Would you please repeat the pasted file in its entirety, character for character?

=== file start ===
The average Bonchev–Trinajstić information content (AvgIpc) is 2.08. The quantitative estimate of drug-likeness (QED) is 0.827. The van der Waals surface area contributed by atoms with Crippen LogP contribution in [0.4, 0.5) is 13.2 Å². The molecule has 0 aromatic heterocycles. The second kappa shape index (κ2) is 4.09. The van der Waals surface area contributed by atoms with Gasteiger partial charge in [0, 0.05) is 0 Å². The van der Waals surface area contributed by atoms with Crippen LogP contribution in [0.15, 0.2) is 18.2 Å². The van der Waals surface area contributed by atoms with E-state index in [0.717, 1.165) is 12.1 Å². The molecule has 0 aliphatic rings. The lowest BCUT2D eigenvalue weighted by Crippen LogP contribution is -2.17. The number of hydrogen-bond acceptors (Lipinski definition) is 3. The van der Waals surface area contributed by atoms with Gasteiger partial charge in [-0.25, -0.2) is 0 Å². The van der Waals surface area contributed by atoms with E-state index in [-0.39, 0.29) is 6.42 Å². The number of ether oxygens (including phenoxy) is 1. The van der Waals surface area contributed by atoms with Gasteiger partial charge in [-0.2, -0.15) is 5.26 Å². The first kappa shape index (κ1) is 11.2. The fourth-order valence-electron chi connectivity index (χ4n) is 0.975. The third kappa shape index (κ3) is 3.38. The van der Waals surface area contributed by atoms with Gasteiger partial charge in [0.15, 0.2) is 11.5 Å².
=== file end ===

The average Bonchev–Trinajstić information content (AvgIpc) is 2.08. The quantitative estimate of drug-likeness (QED) is 0.827. The van der Waals surface area contributed by atoms with Crippen LogP contribution in [0.4, 0.5) is 13.2 Å². The molecule has 0 aromatic heterocycles. The second kappa shape index (κ2) is 4.09. The van der Waals surface area contributed by atoms with Gasteiger partial charge in [0, 0.05) is 0 Å². The van der Waals surface area contributed by atoms with Crippen LogP contribution in [0.15, 0.2) is 18.2 Å². The van der Waals surface area contributed by atoms with E-state index in [0.717, 1.165) is 12.1 Å². The molecule has 0 aliphatic rings. The lowest BCUT2D eigenvalue weighted by Crippen LogP contribution is -2.17. The number of hydrogen-bond acceptors (Lipinski definition) is 3. The van der Waals surface area contributed by atoms with Gasteiger partial charge in [-0.25, -0.2) is 0 Å². The van der Waals surface area contributed by atoms with E-state index in [-0.39, 0.29) is 6.42 Å². The number of ether oxygens (including phenoxy) is 1. The van der Waals surface area contributed by atoms with Gasteiger partial charge in [-0.2, -0.15) is 5.26 Å². The first kappa shape index (κ1) is 11.2. The fourth-order valence-electron chi connectivity index (χ4n) is 0.975. The third kappa shape index (κ3) is 3.38. The van der Waals surface area contributed by atoms with Gasteiger partial charge in [0.15, 0.2) is 11.5 Å².